At the final Farthing Party in the fall of 2013, Tor managing editor Patrick Nielsen Hayden read the opening from a book, the first of a four-part series, that he had just acquired. We the assembled multitudes were impressed, because it sounded fantastic, and also a bit annoyed, because we knew we’d have to wait some time before the book came out, and we wanted it now.
We don’t talk enough about authorial voice in our field. New and emerging authors are under certain pressures to conform: to achieve publishability, to get it right. It’s a process that risks filing off all the interesting bumps and edges found in an author’s writing and results in a certain sameness of tone and theme. Clarion grads with English degrees workshop the distinctiveness out of one another. One libertarian space jockey sounds more or less like any other. Epic fantasies blur together. In other words: they play it safe.
So it’s awfully exciting when an author comes along who sounds so thoroughly unlike anyone else. It’s as though she’s coming from another planet. Or, in Palmer’s case, the history department of the University of Chicago; she’s an intellectual historian of early modern Europe, which no doubt influenced her choice of style. The opening paragraph, which Patrick read back in October 2013:
You will criticize me, reader, for writing in a style six hundred years removed from the events I describe, but you came to me for explanation of those days of transformation which left your world the world it is, and since it was the philosophy of the Eighteenth Century, heavy with optimism and ambition, whose abrupt revival birthed the recent revolution, so it is only in the language of the Enlightenment, rich with opinion and sentiment, that those days can be described. You must forgive me my ‘thee’s and ‘thou’s and ‘he’s and ‘she’s, my lack of modern words and modern objectivity. It will be hard at first, but whether you are my contemporary still awed by the new order, or an historian gazing back at my Twenty-Fifth Century as remotely as I gaze back on the Eighteenth, you will find yourself more fluent in the language of the past than you imagined; we all are.
This is the memoir of Palmer’s protagonist, Mycroft Canner, who despite his anachronistic writing style is writing to a future living in a world shaped by the monumental changes that he is about to recount. His tale is strongly narrated, addressing (and even arguing with) the imagined reader; when the POV shifts, it’s with the conceit that the other narrator is relating the events for inclusion in Canner’s chronicle.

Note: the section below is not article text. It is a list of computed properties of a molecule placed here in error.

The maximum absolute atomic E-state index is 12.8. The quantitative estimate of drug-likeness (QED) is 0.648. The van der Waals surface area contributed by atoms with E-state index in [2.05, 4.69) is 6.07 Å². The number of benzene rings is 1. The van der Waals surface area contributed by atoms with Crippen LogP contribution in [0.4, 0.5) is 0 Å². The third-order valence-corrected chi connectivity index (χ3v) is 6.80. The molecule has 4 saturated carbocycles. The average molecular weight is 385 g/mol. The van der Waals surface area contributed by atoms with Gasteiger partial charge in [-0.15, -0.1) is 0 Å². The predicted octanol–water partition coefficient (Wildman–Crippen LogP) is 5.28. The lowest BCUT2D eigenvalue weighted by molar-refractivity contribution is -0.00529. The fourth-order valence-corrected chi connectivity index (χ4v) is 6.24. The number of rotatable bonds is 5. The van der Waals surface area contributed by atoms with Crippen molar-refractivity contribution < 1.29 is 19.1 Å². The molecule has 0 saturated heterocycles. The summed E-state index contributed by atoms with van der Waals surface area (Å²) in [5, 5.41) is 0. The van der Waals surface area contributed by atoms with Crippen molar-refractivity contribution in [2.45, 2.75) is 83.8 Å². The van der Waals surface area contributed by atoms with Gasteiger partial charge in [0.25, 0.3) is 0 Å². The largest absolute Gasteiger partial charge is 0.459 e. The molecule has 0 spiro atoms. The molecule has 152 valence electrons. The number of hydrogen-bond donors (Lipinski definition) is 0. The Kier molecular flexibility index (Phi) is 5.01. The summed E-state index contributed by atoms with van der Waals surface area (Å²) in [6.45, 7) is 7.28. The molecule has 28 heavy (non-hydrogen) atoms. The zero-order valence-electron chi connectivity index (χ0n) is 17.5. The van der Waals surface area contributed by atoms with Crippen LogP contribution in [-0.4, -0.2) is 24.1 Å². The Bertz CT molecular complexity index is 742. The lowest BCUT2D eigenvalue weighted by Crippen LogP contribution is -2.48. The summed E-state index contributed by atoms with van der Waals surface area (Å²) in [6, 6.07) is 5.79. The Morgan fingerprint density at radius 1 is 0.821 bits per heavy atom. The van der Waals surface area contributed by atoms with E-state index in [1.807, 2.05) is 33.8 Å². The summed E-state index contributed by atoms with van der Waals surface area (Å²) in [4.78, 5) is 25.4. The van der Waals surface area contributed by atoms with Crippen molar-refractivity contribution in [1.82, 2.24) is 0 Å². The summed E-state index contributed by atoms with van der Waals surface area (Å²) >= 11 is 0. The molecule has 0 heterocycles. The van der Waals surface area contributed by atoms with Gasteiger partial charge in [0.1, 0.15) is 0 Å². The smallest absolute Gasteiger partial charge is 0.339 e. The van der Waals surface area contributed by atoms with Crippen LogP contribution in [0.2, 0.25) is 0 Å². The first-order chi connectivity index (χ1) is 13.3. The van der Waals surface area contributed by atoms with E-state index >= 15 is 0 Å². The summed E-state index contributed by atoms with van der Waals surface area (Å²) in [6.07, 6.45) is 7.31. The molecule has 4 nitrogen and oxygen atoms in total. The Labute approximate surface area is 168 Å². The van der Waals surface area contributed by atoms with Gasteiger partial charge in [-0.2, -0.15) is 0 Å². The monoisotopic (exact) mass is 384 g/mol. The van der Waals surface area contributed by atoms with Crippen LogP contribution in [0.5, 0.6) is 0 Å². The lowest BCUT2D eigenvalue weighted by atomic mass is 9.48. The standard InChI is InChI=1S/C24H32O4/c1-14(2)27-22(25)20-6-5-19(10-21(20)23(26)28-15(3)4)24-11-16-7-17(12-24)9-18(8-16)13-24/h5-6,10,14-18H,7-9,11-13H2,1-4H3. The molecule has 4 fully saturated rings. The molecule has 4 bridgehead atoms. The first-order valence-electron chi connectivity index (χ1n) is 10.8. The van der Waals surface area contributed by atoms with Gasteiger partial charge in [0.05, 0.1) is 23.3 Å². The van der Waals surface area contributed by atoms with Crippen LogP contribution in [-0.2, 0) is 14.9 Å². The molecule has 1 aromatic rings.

The juxtaposition of future and past is jarring but it works: it emphasizes a future that is alien and different, a future further away from us than we are from the eighteenth century, but with affectations, quirks and anachronistic social customs that feel appropriate and ring true.
Canner is a servicer, a criminal sentenced to perform tasks for anyone who demands them of him, though the full horror of the crime he committed emerges only slowly — Palmer believes in incluing, but there are are infodumps too, as you’d expect in a narrative informed by eighteenth-century style. Canner’s world is a future utopia, of sorts, where religion is fairly outlawed (priests have been replaced by “sensayers”), families have been reconceptualized into extended bash’es, and nation-states replaced by seven Hives that transcend territory and ancestry, whose leaders are fairly interconnected and incestuous — a fair parallel to the aristocracy of early modern Europe.
Into that mix add some deeply strange wild cards in the persons of Bridger, a small child seemingly capable of miracles who Canner has pledged to hide from the outside world, and J.E.D.D. Mason, an enigmatic son of an emperor who may be the cynosure of a religious cult. This is a future with flying cars, but the narrative focuses on the cultural, philosophical and political axes: the world is at a tipping point, on the verge of a spiritual crisis while the political system teeters. It’s an ostensible utopia paid for in coin that is sometimes terrible and secret.
Maddeningly, it’s at the point where we begin to understand that cost that the book comes to an abrupt end. I do so hate it when a story can’t be told between one set of covers, but the story and world and cast of characters are simply too large. (Now I have some idea of what readers must have felt when they finished Gene Wolfe’s Shadow of the Torturer, knowing that three books were still to come.) We’ll have to wait until December, when the second volume, Seven Surrenders comes out, for the rest of Canner’s narrative; then we’ll know if Palmer has stuck the landing. (At this point I don’t know what books three and four of her series, Terra Ignota, will be about.)
But as for what we have right now, Too Like the Lightning is, for a first novel, a work of startling virtuosity: Ada Palmer has emerged, like Pallas Athene, full-grown and fully armed. One cannot help but be in awe.
I received an electronic review copy from the publisher via NetGalley.